Thousands of spectators came out to enjoy the 57th Annual Easter Vintage Car Parade on Sunday, an event hosted by the Garden City Chamber of Commerce.
The car show that preceded the parade proved to be entertaining for all ages. Kids danced to the beat of the Banjo Rascals ragtime music, as car enthusiasts shared their passion with the crowds. A colorful array of classic cars - a number of them adorned with decorations from Easter eggs to Easter bunnies - filled the lot this year. Some drivers and passengers along the parade route wore their Easter hats for the celebration.
The 57th annual Easter Sunday Vintage Car Parade will step off this Sunday, April 24 at 1 p.m. from 10th Street on Franklin Avenue. The procession, led by a line of spectacular antique and classic cars, the Kiwanis Easter Bunnies and Kingsley Bear, will head south on Franklin Avenue, then west on Seventh Street where it will disperse at Hilton Avenue.
At the most recent Garden City School Board meeting, School Board President Colleen Foley announced that with the help of Trustee Angela Heineman, the board drafted a letter that was sent to local legislators Senator Kemp Hannon, and Assemblymen Edward Ra and Thomas McKevitt requesting that Garden City’s state aid be increased to equal that of comparative districts.
Trustee Tom Pinou, read the letter to the audience stating that Garden City schools (like many schools on Long Island) rank among the best in the nation. “In order to preserve and continuously improve the educational programs that are not only valued by the community, but also used as models for other districts, our fellow residents have supported school budget increases to make up for shortfalls in state funding,” said Pinou.
As the Garden City Board of Education considers making reductions in the district’s 2012-13 school budget, there are “no magic answers,” according to Superintendent of Schools Dr. Robert Feirsen.
On Tuesday, March 20 at Garden City High School, Feirsen presented a summary of the proposed budget for the 2012-13 school year to the board and discussed what could possibly be cut.
Garden City seniors stand poised to receive their fair share of budget dollars. At a meeting held at the Garden City Senior Recreation Center on Monday, March 19, Department of Recreation head Kevin E. Ocker announced that $650,000 has been earmarked to renovate and possibly expand the existing Recreation Center building on Gold Club Lane, and $30,000 “in new activity money” has been allocated for senior trips and programs.
Ocker’s announcement comes on the heels of budget planning sessions for fiscal 2012-13. Seniors have intensified their lobbying efforts to obtain proportionately equitable funds over the past five months, according to George Salem, co-president of the Garden City Retired Men’s Club. To aid seniors in their requests, Deputy Mayor John Watras spearheaded the formation of the Senior Liaison Committee last October. The committee serves as a communications link between seniors and village officials.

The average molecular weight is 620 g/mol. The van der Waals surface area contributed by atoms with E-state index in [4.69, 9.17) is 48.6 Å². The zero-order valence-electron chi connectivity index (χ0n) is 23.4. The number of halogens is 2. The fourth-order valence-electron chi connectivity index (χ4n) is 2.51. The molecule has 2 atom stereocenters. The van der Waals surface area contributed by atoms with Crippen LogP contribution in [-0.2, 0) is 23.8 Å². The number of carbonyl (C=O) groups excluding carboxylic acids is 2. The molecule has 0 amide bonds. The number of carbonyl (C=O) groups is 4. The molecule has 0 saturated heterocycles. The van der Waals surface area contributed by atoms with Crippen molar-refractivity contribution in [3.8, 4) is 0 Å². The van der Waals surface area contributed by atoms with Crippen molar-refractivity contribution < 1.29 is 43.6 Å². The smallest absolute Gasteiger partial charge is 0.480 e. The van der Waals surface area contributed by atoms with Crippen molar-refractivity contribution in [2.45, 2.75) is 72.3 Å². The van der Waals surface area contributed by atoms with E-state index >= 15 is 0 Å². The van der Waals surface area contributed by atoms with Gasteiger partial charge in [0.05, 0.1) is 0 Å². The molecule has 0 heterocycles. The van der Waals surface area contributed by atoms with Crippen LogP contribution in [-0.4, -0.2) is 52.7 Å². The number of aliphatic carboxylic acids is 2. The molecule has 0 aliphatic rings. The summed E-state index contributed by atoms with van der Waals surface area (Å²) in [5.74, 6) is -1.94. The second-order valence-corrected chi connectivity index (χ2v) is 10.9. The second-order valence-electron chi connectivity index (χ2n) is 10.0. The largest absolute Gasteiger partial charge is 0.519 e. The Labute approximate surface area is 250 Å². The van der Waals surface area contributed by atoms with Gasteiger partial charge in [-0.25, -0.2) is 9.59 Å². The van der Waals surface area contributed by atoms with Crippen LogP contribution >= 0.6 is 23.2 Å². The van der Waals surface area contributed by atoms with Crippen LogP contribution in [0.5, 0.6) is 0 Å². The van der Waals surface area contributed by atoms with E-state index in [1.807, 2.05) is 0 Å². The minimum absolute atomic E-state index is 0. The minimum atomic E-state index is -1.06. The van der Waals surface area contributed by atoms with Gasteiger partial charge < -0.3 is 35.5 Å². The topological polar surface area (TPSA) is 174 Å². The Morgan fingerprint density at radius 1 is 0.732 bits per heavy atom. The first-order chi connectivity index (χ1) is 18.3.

If you think government is a bit bloated these days, it has just been put on a strict “diet,” according to Nassau County Executive Edward Mangano, who delivered his official State of the County address on Wed., March 14, at the Cradle of Aviation Museum in Garden City.
During the speech, Mangano touted his administration’s accomplishments and equally stressed the challenge of dealing with the county’s ever-increasing property taxes, warning of a potential 13-percent property-tax hike in the future.
A Fort Lauderdale, FL native, it seems Harrison’s path to success was destined from childhood. One of her earliest memories was when she and her sister would come to New York every summer to visit their grandmother, Ella Ferguson, owner of Tri-County. “When my grandmother opened her first office on 42nd Street in Manhattan 30 years ago, she introduced us as the president and vice president of Tri-County. Of course, we were 8 and 9 years old. That kind of stuck in mind,” she said.
The first woman supervisor in the Town of Hempstead’s long history, Supervisor Kate Murray praised the women pathfinders for going to great lengths to accomplish their goals.
Technology, Guidance, Pupil Personnel Services and Athletics were among the highlighted expenditures discussed on Wednesday, March 8 at the Garden City School District’s fourth budget review session.
Superintendent of Schools Dr. Robert Feirsen presented the second part of the instruction components of the budget for the 2012-2013 school year to the Board of Education. The Garden City School District’s proposed 2012-2013 overall budget is $104,976,751, which represents a budget-to-budget increase of $3,859,693 or 3.82 percent. The projected tax levy increase (with STAR) is 4.25 percent and the maximum allowable tax levy is 4.3 percent.
The term “ditched” is often used to describe aircrafts that are abandoned before making a crash landing. However, it equally describes the feeling emanating from Nassau County residents after they learned the Federal Aviation Administration (FAA) and Port Authority would not be attending the last TVASNAC (Town/Village Aircraft Safety Noise & Abatement committee) meeting on Mon., Feb. 27 in Garden City.
For the first time in its 40-year history, TVASNAC’s monthly meeting was held in lower level of the library in the Village of Garden City rather than its traditional location in the Village of Lawrence. “This is one of our first meetings outside [Lawrence] in an effort to outreach to the communities that we serve,” TVASNAC’s Executive Director Kendall Lampkin told a standing-room only crowd.
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